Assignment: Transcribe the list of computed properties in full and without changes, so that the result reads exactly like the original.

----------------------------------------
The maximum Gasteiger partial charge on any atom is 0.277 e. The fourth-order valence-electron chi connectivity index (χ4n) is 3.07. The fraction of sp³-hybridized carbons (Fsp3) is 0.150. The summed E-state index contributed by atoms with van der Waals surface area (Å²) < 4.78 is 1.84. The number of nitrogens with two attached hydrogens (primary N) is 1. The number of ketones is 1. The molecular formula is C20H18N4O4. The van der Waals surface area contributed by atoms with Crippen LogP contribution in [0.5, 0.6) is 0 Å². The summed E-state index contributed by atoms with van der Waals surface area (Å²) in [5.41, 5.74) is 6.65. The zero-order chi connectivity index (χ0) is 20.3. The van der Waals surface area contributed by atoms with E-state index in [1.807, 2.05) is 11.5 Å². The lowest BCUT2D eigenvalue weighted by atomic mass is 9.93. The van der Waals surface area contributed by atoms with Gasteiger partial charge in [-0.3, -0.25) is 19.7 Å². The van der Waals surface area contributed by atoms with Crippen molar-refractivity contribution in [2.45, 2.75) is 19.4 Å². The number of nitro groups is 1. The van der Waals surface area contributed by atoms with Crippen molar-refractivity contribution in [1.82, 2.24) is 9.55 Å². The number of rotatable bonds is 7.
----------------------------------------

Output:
The maximum Gasteiger partial charge on any atom is 0.277 e. The fourth-order valence-electron chi connectivity index (χ4n) is 3.07. The fraction of sp³-hybridized carbons (Fsp3) is 0.150. The summed E-state index contributed by atoms with van der Waals surface area (Å²) < 4.78 is 1.84. The number of nitrogens with two attached hydrogens (primary N) is 1. The number of ketones is 1. The molecular formula is C20H18N4O4. The van der Waals surface area contributed by atoms with Crippen LogP contribution in [0.5, 0.6) is 0 Å². The summed E-state index contributed by atoms with van der Waals surface area (Å²) in [5.41, 5.74) is 6.65. The zero-order chi connectivity index (χ0) is 20.3. The van der Waals surface area contributed by atoms with E-state index in [1.807, 2.05) is 11.5 Å². The lowest BCUT2D eigenvalue weighted by atomic mass is 9.93. The van der Waals surface area contributed by atoms with Gasteiger partial charge in [-0.3, -0.25) is 19.7 Å². The van der Waals surface area contributed by atoms with Crippen molar-refractivity contribution in [2.45, 2.75) is 19.4 Å². The number of nitro groups is 1. The van der Waals surface area contributed by atoms with Crippen molar-refractivity contribution in [1.82, 2.24) is 9.55 Å². The number of rotatable bonds is 7.